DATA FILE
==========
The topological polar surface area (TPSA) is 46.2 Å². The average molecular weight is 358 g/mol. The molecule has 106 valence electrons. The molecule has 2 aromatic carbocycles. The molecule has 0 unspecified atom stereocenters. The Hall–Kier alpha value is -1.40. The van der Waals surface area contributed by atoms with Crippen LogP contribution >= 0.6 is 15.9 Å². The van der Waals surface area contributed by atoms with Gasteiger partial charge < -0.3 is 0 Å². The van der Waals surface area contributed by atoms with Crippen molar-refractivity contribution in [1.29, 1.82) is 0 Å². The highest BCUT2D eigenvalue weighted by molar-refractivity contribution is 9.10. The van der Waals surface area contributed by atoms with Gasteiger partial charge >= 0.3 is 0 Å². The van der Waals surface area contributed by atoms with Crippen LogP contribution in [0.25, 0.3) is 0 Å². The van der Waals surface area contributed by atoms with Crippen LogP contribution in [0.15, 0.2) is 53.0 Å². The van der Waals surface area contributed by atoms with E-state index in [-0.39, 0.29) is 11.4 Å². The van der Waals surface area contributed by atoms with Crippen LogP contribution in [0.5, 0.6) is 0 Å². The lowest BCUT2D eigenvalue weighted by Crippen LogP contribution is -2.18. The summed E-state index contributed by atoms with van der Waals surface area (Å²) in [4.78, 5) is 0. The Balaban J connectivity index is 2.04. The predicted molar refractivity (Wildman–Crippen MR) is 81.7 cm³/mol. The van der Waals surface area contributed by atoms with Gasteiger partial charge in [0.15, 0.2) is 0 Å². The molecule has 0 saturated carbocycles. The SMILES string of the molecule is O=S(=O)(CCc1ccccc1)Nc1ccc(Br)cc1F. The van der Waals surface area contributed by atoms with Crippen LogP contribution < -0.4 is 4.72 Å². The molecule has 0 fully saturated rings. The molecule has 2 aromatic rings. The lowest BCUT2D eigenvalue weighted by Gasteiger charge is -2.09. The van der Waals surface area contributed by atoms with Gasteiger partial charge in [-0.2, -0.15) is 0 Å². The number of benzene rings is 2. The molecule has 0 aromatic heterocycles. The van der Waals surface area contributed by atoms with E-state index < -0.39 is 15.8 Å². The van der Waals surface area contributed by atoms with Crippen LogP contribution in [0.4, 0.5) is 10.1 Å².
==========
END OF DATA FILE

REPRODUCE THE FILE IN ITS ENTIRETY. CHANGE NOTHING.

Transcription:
The topological polar surface area (TPSA) is 46.2 Å². The average molecular weight is 358 g/mol. The molecule has 106 valence electrons. The molecule has 2 aromatic carbocycles. The molecule has 0 unspecified atom stereocenters. The Hall–Kier alpha value is -1.40. The van der Waals surface area contributed by atoms with Crippen LogP contribution >= 0.6 is 15.9 Å². The van der Waals surface area contributed by atoms with Gasteiger partial charge < -0.3 is 0 Å². The van der Waals surface area contributed by atoms with Crippen molar-refractivity contribution in [1.29, 1.82) is 0 Å². The highest BCUT2D eigenvalue weighted by molar-refractivity contribution is 9.10. The van der Waals surface area contributed by atoms with Gasteiger partial charge >= 0.3 is 0 Å². The van der Waals surface area contributed by atoms with Crippen LogP contribution in [0.25, 0.3) is 0 Å². The van der Waals surface area contributed by atoms with Crippen LogP contribution in [0.15, 0.2) is 53.0 Å². The van der Waals surface area contributed by atoms with E-state index in [-0.39, 0.29) is 11.4 Å². The van der Waals surface area contributed by atoms with Crippen LogP contribution in [0.5, 0.6) is 0 Å². The lowest BCUT2D eigenvalue weighted by Crippen LogP contribution is -2.18. The summed E-state index contributed by atoms with van der Waals surface area (Å²) in [4.78, 5) is 0. The Balaban J connectivity index is 2.04. The predicted molar refractivity (Wildman–Crippen MR) is 81.7 cm³/mol. The van der Waals surface area contributed by atoms with Gasteiger partial charge in [0.15, 0.2) is 0 Å². The molecule has 0 saturated carbocycles. The SMILES string of the molecule is O=S(=O)(CCc1ccccc1)Nc1ccc(Br)cc1F. The van der Waals surface area contributed by atoms with Crippen LogP contribution < -0.4 is 4.72 Å². The molecule has 0 fully saturated rings. The molecule has 2 aromatic rings. The lowest BCUT2D eigenvalue weighted by Gasteiger charge is -2.09. The van der Waals surface area contributed by atoms with Gasteiger partial charge in [-0.2, -0.15) is 0 Å². The number of benzene rings is 2. The molecule has 0 aromatic heterocycles. The van der Waals surface area contributed by atoms with E-state index < -0.39 is 15.8 Å². The van der Waals surface area contributed by atoms with Crippen LogP contribution in [0.4, 0.5) is 10.1 Å².